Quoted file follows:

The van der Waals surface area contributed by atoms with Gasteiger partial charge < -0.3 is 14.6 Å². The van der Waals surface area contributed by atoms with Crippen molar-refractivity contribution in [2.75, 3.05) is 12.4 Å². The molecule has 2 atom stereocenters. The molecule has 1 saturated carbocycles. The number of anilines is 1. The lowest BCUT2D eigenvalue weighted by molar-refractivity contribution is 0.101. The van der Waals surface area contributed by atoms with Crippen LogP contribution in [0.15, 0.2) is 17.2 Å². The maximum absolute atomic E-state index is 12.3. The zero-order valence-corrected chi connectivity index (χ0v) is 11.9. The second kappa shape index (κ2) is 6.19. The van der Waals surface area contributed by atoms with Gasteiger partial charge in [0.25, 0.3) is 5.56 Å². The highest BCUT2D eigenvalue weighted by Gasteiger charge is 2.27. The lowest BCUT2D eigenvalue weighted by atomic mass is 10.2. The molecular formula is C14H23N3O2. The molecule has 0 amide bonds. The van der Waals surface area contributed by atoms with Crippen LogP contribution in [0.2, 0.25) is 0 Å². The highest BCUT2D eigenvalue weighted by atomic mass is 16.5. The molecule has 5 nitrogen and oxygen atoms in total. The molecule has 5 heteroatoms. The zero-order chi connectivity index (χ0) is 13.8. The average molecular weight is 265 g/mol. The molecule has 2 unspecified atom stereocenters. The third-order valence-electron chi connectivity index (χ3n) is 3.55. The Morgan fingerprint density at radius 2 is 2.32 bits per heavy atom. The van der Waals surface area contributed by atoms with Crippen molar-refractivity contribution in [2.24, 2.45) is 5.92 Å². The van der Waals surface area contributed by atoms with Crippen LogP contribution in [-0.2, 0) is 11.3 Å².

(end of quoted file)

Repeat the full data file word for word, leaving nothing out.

The van der Waals surface area contributed by atoms with Gasteiger partial charge < -0.3 is 14.6 Å². The van der Waals surface area contributed by atoms with Crippen molar-refractivity contribution in [2.75, 3.05) is 12.4 Å². The molecule has 2 atom stereocenters. The molecule has 1 saturated carbocycles. The number of anilines is 1. The lowest BCUT2D eigenvalue weighted by molar-refractivity contribution is 0.101. The van der Waals surface area contributed by atoms with Crippen LogP contribution in [0.15, 0.2) is 17.2 Å². The maximum absolute atomic E-state index is 12.3. The zero-order valence-corrected chi connectivity index (χ0v) is 11.9. The second kappa shape index (κ2) is 6.19. The van der Waals surface area contributed by atoms with Gasteiger partial charge in [0.25, 0.3) is 5.56 Å². The highest BCUT2D eigenvalue weighted by Gasteiger charge is 2.27. The lowest BCUT2D eigenvalue weighted by atomic mass is 10.2. The molecular formula is C14H23N3O2. The molecule has 0 amide bonds. The van der Waals surface area contributed by atoms with Crippen LogP contribution in [0.2, 0.25) is 0 Å². The highest BCUT2D eigenvalue weighted by atomic mass is 16.5. The molecule has 5 nitrogen and oxygen atoms in total. The molecule has 5 heteroatoms. The zero-order chi connectivity index (χ0) is 13.8. The average molecular weight is 265 g/mol. The molecule has 2 unspecified atom stereocenters. The third-order valence-electron chi connectivity index (χ3n) is 3.55. The Morgan fingerprint density at radius 2 is 2.32 bits per heavy atom. The van der Waals surface area contributed by atoms with Crippen molar-refractivity contribution in [2.24, 2.45) is 5.92 Å². The van der Waals surface area contributed by atoms with Crippen LogP contribution in [-0.2, 0) is 11.3 Å².